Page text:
World largest telescope makes its debut
The study of astrophysics has taken a step forward with the debut of the world’s biggest optical telescope, known as the GTC or Grantecan, which are abbreviations for “large telescope of the Canary Islands.”
The GTC turned its vast 10.4 meter (34-feet) wide mirror toward the skies and peered into space for the first time last Friday night. “The bigger the mirror, the more light the telescope can capture and the further it can see,” Pedro Alvarez, director of the GTC project, explained.
At 01.00 hours (2300 GMT) on a crystal-clear night, Spain‘s Crown Prince Felipe keyed in the computer codes which brought the observatory’s complex machinery to life. The ceremony launched a final test phase for the €130 million (US$179 million) telescope, which is designed to take advantage of pristine, clear skies at the Atlantic island of La Palma. It should be fully operational by May 2008.
Among those present for the opening was Brian May, lead guitarist of pop group Queen, who studied part of his doctorate in astrophysics at the Canary Islands institute. May is working on a musical score which will be played at the telescope’s inauguration next summer.
The GTC is located at the astrophysical research station of Roque de los Muchachos at the highest point of the Island of La Palma, 2,400 meters (7,870 feet) above sea-level.
Alone above the clouds – Originally uploaded by **ANNE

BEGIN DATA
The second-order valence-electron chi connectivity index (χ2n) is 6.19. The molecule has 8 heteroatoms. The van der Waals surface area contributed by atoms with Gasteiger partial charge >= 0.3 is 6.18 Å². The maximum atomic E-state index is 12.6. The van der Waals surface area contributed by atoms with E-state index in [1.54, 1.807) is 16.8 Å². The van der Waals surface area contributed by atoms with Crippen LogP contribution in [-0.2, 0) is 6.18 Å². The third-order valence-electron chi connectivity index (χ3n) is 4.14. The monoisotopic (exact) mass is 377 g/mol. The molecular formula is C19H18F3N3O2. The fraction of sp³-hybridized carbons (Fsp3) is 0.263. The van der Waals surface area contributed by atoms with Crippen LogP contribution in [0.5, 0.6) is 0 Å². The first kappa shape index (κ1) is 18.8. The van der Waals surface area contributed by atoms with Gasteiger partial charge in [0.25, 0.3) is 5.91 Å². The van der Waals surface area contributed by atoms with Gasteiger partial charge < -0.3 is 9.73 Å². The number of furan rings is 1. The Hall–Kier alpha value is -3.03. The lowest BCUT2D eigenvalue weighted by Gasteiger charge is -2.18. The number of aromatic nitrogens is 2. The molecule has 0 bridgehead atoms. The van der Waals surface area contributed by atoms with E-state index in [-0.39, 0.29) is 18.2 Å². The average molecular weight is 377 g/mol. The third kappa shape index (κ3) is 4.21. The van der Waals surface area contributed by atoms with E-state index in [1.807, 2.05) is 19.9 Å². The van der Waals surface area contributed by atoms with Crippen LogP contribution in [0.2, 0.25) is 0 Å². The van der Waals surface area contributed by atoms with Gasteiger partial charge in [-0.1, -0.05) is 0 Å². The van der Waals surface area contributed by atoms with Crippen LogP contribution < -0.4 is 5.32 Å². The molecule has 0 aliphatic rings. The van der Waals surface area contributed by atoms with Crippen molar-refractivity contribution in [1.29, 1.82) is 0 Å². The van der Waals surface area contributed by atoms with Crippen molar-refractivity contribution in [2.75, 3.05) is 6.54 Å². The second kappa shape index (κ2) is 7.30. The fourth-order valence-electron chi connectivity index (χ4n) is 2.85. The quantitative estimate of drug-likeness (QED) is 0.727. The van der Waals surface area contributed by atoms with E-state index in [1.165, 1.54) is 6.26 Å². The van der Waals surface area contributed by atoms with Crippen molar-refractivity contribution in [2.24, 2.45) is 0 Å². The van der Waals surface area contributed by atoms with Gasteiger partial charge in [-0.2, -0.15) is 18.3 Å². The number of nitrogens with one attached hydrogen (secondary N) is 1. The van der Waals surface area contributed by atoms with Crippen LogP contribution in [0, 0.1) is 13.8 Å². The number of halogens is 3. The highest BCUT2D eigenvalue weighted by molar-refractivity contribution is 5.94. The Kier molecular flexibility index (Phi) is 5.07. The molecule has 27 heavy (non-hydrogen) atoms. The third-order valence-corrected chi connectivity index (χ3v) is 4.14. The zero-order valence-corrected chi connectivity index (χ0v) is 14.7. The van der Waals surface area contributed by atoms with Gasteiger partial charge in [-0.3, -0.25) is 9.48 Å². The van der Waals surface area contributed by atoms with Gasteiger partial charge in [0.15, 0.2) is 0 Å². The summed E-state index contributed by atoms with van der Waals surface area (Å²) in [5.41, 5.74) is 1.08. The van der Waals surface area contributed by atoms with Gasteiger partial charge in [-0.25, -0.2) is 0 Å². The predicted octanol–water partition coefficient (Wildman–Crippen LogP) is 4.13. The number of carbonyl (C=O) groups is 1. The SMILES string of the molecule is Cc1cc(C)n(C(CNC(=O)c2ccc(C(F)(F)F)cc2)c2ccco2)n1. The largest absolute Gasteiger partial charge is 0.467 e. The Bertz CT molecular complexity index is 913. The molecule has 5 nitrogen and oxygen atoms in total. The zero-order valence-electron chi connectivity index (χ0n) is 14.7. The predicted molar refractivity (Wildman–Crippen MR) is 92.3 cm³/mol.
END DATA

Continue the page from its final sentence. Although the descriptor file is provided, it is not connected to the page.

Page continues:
Construction work took seven years and involved more than 1,000 people from nearly 100 companies. Hauling parts of the telescope weighing a total of 500 tons to a height of 2,400m in the rough weather conditions of the winter months proved to be quite a technical challenge.
“With this (telescope) it will possible to capture the birth of new stars, to study more profoundly the characteristics of black holes or to decipher the chemical components generated by the Big Bang,” the Canary Islands Astrophysics Institute said in a statement.
The institute is considered one of the world’s centers of excellence in astrophysics owing to the special geographical situation of the islands, off the northwest coast of Africa, which offers unusually transparent skies.
The cost of building the GTC was borne by Spain‘s Education and Science Ministry, the regional government of the Canary Islands, with partner astronomical institutes in Mexico and the University of Florida covering about 10 percent of the cost.